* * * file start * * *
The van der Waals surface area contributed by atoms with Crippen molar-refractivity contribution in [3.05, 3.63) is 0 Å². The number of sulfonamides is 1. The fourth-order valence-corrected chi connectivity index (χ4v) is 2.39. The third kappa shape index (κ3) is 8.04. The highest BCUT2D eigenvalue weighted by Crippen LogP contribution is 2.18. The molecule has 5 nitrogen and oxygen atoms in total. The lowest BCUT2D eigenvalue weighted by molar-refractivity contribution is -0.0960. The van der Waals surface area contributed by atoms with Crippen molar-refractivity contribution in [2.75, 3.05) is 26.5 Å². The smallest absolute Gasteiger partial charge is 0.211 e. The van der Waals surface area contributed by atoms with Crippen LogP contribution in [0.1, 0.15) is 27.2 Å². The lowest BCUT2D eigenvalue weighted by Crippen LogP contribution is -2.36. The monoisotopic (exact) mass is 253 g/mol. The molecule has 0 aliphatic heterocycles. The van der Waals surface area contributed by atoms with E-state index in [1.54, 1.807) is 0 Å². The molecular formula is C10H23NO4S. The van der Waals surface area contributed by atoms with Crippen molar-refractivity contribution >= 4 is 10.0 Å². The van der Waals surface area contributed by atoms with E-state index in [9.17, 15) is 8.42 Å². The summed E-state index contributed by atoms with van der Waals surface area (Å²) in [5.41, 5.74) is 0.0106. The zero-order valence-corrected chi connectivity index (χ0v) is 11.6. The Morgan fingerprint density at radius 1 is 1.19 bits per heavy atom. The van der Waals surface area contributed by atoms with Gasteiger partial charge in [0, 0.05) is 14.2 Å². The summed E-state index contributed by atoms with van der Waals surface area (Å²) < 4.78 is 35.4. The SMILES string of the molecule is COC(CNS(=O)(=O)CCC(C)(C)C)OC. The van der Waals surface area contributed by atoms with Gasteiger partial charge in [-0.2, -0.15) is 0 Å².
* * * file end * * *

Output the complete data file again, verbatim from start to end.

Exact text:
The van der Waals surface area contributed by atoms with Crippen molar-refractivity contribution in [3.05, 3.63) is 0 Å². The number of sulfonamides is 1. The fourth-order valence-corrected chi connectivity index (χ4v) is 2.39. The third kappa shape index (κ3) is 8.04. The highest BCUT2D eigenvalue weighted by Crippen LogP contribution is 2.18. The molecule has 5 nitrogen and oxygen atoms in total. The lowest BCUT2D eigenvalue weighted by molar-refractivity contribution is -0.0960. The van der Waals surface area contributed by atoms with Crippen molar-refractivity contribution in [2.75, 3.05) is 26.5 Å². The smallest absolute Gasteiger partial charge is 0.211 e. The van der Waals surface area contributed by atoms with Crippen LogP contribution in [0.1, 0.15) is 27.2 Å². The lowest BCUT2D eigenvalue weighted by Crippen LogP contribution is -2.36. The monoisotopic (exact) mass is 253 g/mol. The molecule has 0 aliphatic heterocycles. The van der Waals surface area contributed by atoms with E-state index in [1.54, 1.807) is 0 Å². The molecular formula is C10H23NO4S. The van der Waals surface area contributed by atoms with Crippen molar-refractivity contribution >= 4 is 10.0 Å². The van der Waals surface area contributed by atoms with E-state index in [9.17, 15) is 8.42 Å². The summed E-state index contributed by atoms with van der Waals surface area (Å²) in [5.41, 5.74) is 0.0106. The zero-order valence-corrected chi connectivity index (χ0v) is 11.6. The Morgan fingerprint density at radius 1 is 1.19 bits per heavy atom. The van der Waals surface area contributed by atoms with Gasteiger partial charge in [0, 0.05) is 14.2 Å². The summed E-state index contributed by atoms with van der Waals surface area (Å²) < 4.78 is 35.4. The SMILES string of the molecule is COC(CNS(=O)(=O)CCC(C)(C)C)OC. The van der Waals surface area contributed by atoms with Gasteiger partial charge in [-0.2, -0.15) is 0 Å².